PWDA responds to the Federal Budget: Some immediate relief but little for our future

The Federal Budget has delivered welcome cost of living relief but has missed the mark on the systemic reform we need to support people with disability fully participating in the community.

People with Disability Australia (PWDA) President Marayke Jonkers has called the increases to income support payments a step in the right direction but said more was needed.

“PWDA welcomes the 10 per cent increase to Commonwealth Rent Assistance and the higher rate of JobSeeker. This demonstrates some recognition of the disproportionate cost of living pressures for people with disability. More people with disability will now be able to afford essentials like food, electricity and health care. Essentials we rely on to stay alive.”

“However, Disability Support Pension recipients have been forgotten. PWDA will continue calling for a supplement to ease cost of living pressures for recipients.”

The National Disability Insurance Scheme is here to stay but what its future will look like for participants remains unclear. PWDA is calling for detailed commitments to co-design its future with participants.

“The forecast to moderate the Scheme’s growth by $14.4 billion would seem to come at the expense of support and service delivery for people with disability who need it most.

“The funding dedicated to consultation, price setting and governance needs to ensure genuine co-design with people with disability and NDIS participants. We don’t want to see this only directed to government agencies. Disability representative organisations and people with disability need to not just be in the room, they need to be leading reform.”

“We tentatively welcome the establishment of an NDIS Evidence Advisory Committee to provide advice to government about what works for participants. This committee will only be successful if it’s led by people with disability who are NDIS participants.”

“$20 million has been pledged to commence designing the new navigator role. We’ll be watching closely to see that the design process is done right.”

“We welcome the $2.6 million in additional support for the National Disability Abuse and Neglect Hotline and the Complaints Resolution and Referral Service. Individual advocacy services must also be fully and securely funded for the service to make a real difference,” Ms Jonkers said.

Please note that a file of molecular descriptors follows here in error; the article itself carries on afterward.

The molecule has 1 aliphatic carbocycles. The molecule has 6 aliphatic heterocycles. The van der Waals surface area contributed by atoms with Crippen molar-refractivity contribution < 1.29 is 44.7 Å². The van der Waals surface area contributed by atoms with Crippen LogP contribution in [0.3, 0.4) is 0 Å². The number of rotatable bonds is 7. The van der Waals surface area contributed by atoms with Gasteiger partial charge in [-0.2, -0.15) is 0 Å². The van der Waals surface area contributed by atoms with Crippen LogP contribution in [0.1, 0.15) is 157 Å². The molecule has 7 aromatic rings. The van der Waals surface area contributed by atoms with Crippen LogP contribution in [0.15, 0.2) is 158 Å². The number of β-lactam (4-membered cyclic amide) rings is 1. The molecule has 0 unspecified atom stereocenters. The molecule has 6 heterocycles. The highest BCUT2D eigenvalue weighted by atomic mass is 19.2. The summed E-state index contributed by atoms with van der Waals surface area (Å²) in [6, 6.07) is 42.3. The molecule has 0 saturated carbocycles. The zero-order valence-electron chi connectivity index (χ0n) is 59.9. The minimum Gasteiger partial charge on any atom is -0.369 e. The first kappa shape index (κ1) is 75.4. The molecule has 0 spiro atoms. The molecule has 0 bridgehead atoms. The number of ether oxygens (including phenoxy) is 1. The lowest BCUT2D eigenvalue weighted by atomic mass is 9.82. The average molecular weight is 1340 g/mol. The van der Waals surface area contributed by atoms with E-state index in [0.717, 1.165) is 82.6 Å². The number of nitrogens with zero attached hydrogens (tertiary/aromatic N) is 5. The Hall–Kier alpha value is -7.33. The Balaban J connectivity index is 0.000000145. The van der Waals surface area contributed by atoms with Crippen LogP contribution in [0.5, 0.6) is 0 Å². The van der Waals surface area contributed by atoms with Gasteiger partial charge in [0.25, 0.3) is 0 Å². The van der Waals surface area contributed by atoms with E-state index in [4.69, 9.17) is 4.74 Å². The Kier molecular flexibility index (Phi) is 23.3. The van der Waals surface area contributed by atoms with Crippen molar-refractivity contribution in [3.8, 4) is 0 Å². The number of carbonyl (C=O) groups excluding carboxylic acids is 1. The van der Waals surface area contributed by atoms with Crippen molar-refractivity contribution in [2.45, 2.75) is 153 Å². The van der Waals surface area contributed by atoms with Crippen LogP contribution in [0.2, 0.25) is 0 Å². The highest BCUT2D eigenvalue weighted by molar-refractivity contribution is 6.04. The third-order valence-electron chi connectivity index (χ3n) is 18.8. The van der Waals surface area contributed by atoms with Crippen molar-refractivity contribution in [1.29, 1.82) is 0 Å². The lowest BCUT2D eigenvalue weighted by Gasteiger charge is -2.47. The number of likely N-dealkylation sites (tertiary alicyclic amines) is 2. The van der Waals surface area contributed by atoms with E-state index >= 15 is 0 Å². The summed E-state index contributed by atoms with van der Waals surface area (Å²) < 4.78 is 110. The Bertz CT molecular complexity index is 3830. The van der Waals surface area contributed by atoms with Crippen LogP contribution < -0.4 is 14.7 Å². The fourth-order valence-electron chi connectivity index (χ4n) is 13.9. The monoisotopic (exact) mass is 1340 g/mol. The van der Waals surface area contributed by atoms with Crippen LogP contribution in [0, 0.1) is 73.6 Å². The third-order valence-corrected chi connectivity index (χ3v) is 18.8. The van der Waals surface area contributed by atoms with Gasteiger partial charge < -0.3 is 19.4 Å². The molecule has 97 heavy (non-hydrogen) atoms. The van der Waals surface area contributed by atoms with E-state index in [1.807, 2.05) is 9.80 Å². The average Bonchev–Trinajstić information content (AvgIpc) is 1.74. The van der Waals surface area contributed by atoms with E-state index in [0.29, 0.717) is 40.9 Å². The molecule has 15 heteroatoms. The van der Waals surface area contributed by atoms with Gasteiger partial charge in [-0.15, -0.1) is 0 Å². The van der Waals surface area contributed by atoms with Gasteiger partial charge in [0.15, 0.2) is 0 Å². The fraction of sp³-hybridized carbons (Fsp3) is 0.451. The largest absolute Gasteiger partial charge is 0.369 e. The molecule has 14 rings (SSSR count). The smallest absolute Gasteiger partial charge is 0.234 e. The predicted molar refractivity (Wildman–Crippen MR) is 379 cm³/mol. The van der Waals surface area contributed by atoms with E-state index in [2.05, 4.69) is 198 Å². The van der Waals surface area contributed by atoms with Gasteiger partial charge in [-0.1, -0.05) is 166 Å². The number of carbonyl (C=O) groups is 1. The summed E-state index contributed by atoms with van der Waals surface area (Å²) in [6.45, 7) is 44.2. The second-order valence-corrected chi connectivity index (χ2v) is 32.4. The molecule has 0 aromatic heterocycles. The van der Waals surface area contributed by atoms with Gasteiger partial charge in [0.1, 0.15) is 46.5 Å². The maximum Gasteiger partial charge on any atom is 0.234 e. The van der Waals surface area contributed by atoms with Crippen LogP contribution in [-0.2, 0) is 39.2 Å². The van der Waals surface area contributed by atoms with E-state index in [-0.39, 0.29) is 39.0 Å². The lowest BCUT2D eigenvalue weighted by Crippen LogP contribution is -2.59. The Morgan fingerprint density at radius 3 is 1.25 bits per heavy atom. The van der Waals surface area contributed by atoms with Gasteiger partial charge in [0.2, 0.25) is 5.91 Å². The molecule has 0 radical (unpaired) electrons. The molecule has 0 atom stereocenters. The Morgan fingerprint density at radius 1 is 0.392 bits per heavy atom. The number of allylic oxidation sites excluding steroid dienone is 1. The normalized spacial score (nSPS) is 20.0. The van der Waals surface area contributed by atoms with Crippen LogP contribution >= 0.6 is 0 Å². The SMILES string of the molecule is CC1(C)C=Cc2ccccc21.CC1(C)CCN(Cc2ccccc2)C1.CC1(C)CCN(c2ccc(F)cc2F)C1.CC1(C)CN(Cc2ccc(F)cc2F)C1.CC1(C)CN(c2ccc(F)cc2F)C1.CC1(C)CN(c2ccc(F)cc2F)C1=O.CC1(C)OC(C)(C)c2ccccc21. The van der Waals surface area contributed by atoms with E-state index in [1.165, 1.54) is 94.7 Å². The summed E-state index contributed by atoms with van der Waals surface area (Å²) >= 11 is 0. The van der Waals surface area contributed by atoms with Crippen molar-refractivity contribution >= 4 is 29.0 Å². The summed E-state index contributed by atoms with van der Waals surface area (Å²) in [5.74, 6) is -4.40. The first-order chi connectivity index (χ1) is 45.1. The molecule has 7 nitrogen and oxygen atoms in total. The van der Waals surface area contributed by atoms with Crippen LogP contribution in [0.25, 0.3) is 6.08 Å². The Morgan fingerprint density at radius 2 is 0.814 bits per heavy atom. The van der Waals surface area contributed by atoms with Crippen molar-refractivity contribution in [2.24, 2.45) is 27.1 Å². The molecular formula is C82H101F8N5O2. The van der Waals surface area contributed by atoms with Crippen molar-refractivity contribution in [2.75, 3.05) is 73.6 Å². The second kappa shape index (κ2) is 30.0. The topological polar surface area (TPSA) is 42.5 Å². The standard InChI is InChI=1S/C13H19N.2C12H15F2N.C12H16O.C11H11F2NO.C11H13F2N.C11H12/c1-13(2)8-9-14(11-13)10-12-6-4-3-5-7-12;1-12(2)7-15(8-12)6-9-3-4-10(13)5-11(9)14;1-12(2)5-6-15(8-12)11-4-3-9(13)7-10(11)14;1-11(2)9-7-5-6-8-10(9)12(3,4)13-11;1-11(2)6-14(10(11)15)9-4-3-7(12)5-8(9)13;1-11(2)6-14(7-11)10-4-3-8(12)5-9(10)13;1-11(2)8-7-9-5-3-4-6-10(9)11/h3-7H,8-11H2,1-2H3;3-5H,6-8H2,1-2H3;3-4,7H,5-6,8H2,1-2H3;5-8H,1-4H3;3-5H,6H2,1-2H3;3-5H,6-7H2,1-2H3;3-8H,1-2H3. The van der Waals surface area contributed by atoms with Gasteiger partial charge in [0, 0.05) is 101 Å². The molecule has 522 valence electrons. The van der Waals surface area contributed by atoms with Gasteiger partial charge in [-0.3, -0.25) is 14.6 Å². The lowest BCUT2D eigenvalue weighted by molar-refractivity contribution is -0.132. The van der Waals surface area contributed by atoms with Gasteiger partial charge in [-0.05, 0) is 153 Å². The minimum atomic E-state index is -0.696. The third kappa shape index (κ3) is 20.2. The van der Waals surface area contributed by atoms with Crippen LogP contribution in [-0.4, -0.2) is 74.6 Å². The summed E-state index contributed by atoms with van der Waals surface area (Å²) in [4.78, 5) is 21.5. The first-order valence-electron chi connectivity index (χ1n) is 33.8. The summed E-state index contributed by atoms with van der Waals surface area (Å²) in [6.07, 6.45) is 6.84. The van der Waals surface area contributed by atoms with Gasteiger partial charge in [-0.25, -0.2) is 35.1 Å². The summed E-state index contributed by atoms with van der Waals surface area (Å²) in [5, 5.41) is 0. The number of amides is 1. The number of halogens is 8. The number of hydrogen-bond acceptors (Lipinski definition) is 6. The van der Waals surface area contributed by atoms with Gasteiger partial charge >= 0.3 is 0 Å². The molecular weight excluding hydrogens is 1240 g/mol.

PWDA is disappointed the government has failed to prioritise people with disability in the housing measures announced tonight.

“The commitment to deliver 1.2 million new homes by the end of 2029 is welcome. But the government has failed to acknowledge the challenge of delivering housing options for people with disability. We must be a priority cohort; we must be at the table. We won’t have choice and control over where we live and who we live with unless we’re prioritised and involved in the rollout. And there’s no indication that this will occur,” PWDA Treasurer Presley Chihuri said.

“If you build for the disability community, you build for everybody. We’re frustrated this is another missed opportunity to increase housing options for people with disability and support the transition from group homes.”

PWDA is concerned measures to address the disparity in employment outcomes for people with disability do not go far enough.

“There’s tinkering at the edges on employment for people with disability but we’ve been calling for a radical shift. We didn’t see that tonight. It’s not clear how the government will support the transition to open employment for all people with disability. We remain concerned measures announced tonight may continue to entrench segregated employment and deny people with disability access to mainstream opportunities.”

Women with disability experiencing violence were completely invisible in the budget.

“There’s nothing that recognises the unique forms of violence experienced by women with disability or prioritises accessible and targeted responses to end the violence we endure at twice the rate. The gaps in the Leaving Violence Program for women with disability is emblematic of this.”

Overall PWDA is concerned this budget was a missed opportunity to deliver the reform the Disability Royal Commission recommended.

“People with disability are tired of incremental change. We need a total overhaul of housing, education, health and the systems we rely on for support and to fully participate in the community. The Disability Royal Commission has shown that it the only way we will end the violence our community has endured. It is the only way we will have the same rights as everybody else. And we haven’t seen enough commitment towards this tonight.” Ms Jonkers.

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